Hibiscadelphus

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Hibiscadelphus
Hibiscadelphus distans (Limahuli Garden and Preserve).JPG
Hibiscadelphus distans
Scientific classification e
Kingdom: Plantae
Clade: Angiosperms
Clade: Eudicots
Clade: Rosids
Order: Malvales
Family: Malvaceae
Subfamily: Malvoideae
Tribe: Hibisceae
Genus: Hibiscadelphus
Rock, 1911
Species

see below

Hibiscadelphus is a genus of Malvaceae from the subfamily Malvoideae endemic to Hawaiʻi. It is known by the Native Hawaiians as hau kuahiwi which means "mountain Hibiscus". The Latin name means "brother of Hibiscus". It is distinctive for its peculiar flowers, which do not fully open.

Description[edit]

Flower of Hibiscadelphus giffardianus, showing the unusual "unopened" petals.
Fruit of H. giffardianus.
Flower of H. x puakuahiwi, possibly the last tree. It has the large flowers of H. giffardianus but the yellow color of H. hualalaiensis.

Hibiscadelphus was first described by Austrian-American botanist Joseph Rock in 1911 on the basis of the species H. giffardianus. The genus consists of seven species, one of which, H. woodii, was only described in 1995. They are large shrubs or trees, up to 7 metres (23 ft) tall, with nearly circular leaves. It is characterized by flowers that never open to the flat form of Hibiscus, but remain folded together in a tubular form. This is presumed to be an adaptation to pollination by honeycreepers. The fruits are rough capsules containing up to 15 hairy seeds.

The lateness of its discovery by western botanists indicates that Hibiscadelphus was already rare by the time Europeans arrived in Hawaiʻi. Four species - H. bombycinus, H. crucibracteatus, H. giffardianus, and H. wilderianus - were only ever known from a single individual in the wild. Today, four of the seven species are extinct, two are extinct in the wild and persist only in cultivation, and only one (H. distans) has a small, highly endangered wild population. Although it has been suggested that poor pollination due to extinction of their honeycreeper pollinators is a factor, the abundant fruits and high germination rates of at least some species argues against this. The main reason is probably feeding on seeds by rats. This fits with a decline of the group that began long before the arrival of cats, mosquitoes, and avian malaria decimated honeycreeper populations, since the Polynesian rat arrived with the early Hawaiian settlers. The widespread destruction of dry forests, both before and after European contact, was also a major factor.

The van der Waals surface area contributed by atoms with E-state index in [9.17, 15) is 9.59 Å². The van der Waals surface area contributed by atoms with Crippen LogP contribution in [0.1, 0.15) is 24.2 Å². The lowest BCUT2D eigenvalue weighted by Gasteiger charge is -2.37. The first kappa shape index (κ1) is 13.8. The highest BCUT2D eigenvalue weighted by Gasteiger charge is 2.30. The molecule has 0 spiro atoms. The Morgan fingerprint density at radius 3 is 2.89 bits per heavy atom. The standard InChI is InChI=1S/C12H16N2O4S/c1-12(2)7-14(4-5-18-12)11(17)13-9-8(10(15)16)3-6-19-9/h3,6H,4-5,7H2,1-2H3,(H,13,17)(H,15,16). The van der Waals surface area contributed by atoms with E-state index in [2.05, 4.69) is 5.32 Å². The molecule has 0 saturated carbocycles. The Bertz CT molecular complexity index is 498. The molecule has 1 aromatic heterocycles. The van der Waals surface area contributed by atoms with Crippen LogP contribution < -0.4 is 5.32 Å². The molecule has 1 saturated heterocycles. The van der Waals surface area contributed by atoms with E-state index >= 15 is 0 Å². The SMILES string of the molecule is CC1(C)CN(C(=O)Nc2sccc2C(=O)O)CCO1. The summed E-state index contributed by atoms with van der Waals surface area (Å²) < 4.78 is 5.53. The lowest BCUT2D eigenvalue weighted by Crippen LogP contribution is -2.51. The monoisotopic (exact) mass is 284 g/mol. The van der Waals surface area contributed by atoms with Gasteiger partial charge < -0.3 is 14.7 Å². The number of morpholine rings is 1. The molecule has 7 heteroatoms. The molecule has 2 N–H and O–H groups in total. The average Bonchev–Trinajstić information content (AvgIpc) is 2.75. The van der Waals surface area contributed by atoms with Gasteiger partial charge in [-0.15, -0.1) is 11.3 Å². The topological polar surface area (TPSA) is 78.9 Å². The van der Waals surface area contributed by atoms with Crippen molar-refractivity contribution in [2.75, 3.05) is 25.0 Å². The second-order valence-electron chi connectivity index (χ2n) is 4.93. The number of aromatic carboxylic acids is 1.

Hibiscadelphus species[edit]

  • Hibiscadelphus bombycinus† - Known from only one collection, before 1868, from Kawaihae, Hawaiʻi.
  • Hibiscadelphus crucibracteatus† - In 1981 a single tree was discovered on the slopes of the Puhielelu Ridge on Lānaʻi at an altitude of 750 metres (2,460 ft). This tree died in 1985. Efforts to save the species failed because seeds did not germinate.
  • Hibiscadelphus distans - Less than 200 wild individuals occur above the Koaiʻe River on Kauaʻi, but it sets abundant, fertile seeds in cultivation.
  • Hibiscadelphus giffardianus - In 1910 Joseph Rock discovered a single tree at Kīpuka Puaulu, now part of Hawaiʻi Volcanoes National Park. This tree died in 1930, but cuttings were saved. Several hundred individuals have since been planted in the park, but no natural regeneration has been observed and few trees produce viable seeds.
  • Hibiscadelphus hualalaiensis - This species formerly occurred in North Kona. The last wild tree died in 1992,[1] but it survives in cultivation and trees have been outplanted in forest reserves.
  • Hibiscadelphus stellatus - recently described species. 99 wild individuals are known to occur in Kaua`ula valley in Western Maui.[2]
  • Hibiscadelphus wilderianus† - Possibly extinct around 1912. Only known from a single tree which was discovered at Auwahi on Maui.
  • Hibiscadelphus woodii† - This species was discovered in 1991, on Kauaʻi. Only four individuals were found at that time; three of those were crushed by a boulder and died between 1995 and 1998, and the last was found dead in 2011. Pollen was found to be inviable, no fruit set was ever observed and all attempts at propagation, including by cross-pollination with H. distans, failed.[1]
  • Hibiscadelphus x puakuahiwi - A hybrid between H. giffardianus and H. hualalaiensis. In the 1960s both species were planted on Mauna Loa in Hawaiʻi Volcanoes National Park, where only the former occurred naturally. The two cross-pollinated, and the hybrid seeds were unknowingly collected and planted. When discovered in 1973 the hybrids and H. hualalaiensis trees were cut down, although at least one hybrid remains as of 2011.

References[edit]

  1. ^ a b Wood, K.R. (2012). "Possible extinctions, rediscoveries, and new plant records within the Hawaiian Islands" (PDF). Bishop Museum Occasional Papers. Bishop Museum Press. 113: 91–102. 
  2. ^ Oppenheimer, Hank L. (2014). "A new species of Hibiscadelphus Rock (Malvaceae, Hibisceae) from Maui, Hawaiian Islands". PhytoKeys. Pensoft. 39: 65–75. 
  • Wagner, Warren L.; Herbst, Darral R.; Sohmer, S. H., Manual of the Flowering Plants of Hawai'i. University of Hawai'i Press, 1999

External links[edit]